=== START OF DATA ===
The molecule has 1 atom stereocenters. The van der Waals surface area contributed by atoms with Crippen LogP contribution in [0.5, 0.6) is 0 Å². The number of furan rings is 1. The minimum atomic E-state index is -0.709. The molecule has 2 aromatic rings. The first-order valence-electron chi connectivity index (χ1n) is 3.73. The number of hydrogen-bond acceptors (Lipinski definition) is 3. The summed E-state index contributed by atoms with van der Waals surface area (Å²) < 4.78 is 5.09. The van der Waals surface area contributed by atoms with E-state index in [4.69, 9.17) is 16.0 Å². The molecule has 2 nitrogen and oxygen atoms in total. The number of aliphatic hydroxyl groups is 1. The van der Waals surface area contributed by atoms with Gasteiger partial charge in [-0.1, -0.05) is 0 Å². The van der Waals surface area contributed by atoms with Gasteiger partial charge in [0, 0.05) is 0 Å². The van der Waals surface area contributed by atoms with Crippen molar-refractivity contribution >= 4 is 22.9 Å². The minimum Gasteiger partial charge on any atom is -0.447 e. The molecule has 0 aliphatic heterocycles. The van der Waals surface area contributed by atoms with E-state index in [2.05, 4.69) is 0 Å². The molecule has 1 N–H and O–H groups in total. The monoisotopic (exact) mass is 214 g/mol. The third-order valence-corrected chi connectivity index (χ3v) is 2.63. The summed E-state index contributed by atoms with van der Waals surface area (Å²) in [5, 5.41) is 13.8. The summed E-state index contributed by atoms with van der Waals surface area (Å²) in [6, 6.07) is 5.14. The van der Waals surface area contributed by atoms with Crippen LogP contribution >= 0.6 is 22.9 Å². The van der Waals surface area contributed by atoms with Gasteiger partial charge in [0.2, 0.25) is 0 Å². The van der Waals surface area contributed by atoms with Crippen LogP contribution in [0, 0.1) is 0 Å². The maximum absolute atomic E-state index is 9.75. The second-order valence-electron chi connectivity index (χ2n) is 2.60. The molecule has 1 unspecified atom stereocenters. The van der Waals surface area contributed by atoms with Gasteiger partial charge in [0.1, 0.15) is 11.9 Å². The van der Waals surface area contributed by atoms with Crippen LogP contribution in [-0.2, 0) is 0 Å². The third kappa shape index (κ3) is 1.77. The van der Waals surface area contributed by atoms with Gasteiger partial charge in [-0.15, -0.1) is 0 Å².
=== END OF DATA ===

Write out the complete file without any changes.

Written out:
The molecule has 1 atom stereocenters. The van der Waals surface area contributed by atoms with Crippen LogP contribution in [0.5, 0.6) is 0 Å². The number of furan rings is 1. The minimum atomic E-state index is -0.709. The molecule has 2 aromatic rings. The first-order valence-electron chi connectivity index (χ1n) is 3.73. The number of hydrogen-bond acceptors (Lipinski definition) is 3. The summed E-state index contributed by atoms with van der Waals surface area (Å²) < 4.78 is 5.09. The van der Waals surface area contributed by atoms with E-state index in [4.69, 9.17) is 16.0 Å². The molecule has 2 nitrogen and oxygen atoms in total. The number of aliphatic hydroxyl groups is 1. The van der Waals surface area contributed by atoms with Gasteiger partial charge in [-0.1, -0.05) is 0 Å². The van der Waals surface area contributed by atoms with Gasteiger partial charge in [0, 0.05) is 0 Å². The van der Waals surface area contributed by atoms with Crippen molar-refractivity contribution >= 4 is 22.9 Å². The minimum Gasteiger partial charge on any atom is -0.447 e. The molecule has 0 aliphatic heterocycles. The van der Waals surface area contributed by atoms with E-state index in [2.05, 4.69) is 0 Å². The molecule has 1 N–H and O–H groups in total. The monoisotopic (exact) mass is 214 g/mol. The third-order valence-corrected chi connectivity index (χ3v) is 2.63. The summed E-state index contributed by atoms with van der Waals surface area (Å²) in [5, 5.41) is 13.8. The summed E-state index contributed by atoms with van der Waals surface area (Å²) in [6, 6.07) is 5.14. The van der Waals surface area contributed by atoms with Crippen LogP contribution >= 0.6 is 22.9 Å². The van der Waals surface area contributed by atoms with Gasteiger partial charge in [0.2, 0.25) is 0 Å². The van der Waals surface area contributed by atoms with Crippen LogP contribution in [0, 0.1) is 0 Å². The maximum absolute atomic E-state index is 9.75. The second-order valence-electron chi connectivity index (χ2n) is 2.60. The molecule has 1 unspecified atom stereocenters. The van der Waals surface area contributed by atoms with Gasteiger partial charge in [0.1, 0.15) is 11.9 Å². The van der Waals surface area contributed by atoms with Crippen LogP contribution in [-0.2, 0) is 0 Å². The third kappa shape index (κ3) is 1.77. The van der Waals surface area contributed by atoms with Gasteiger partial charge in [-0.15, -0.1) is 0 Å².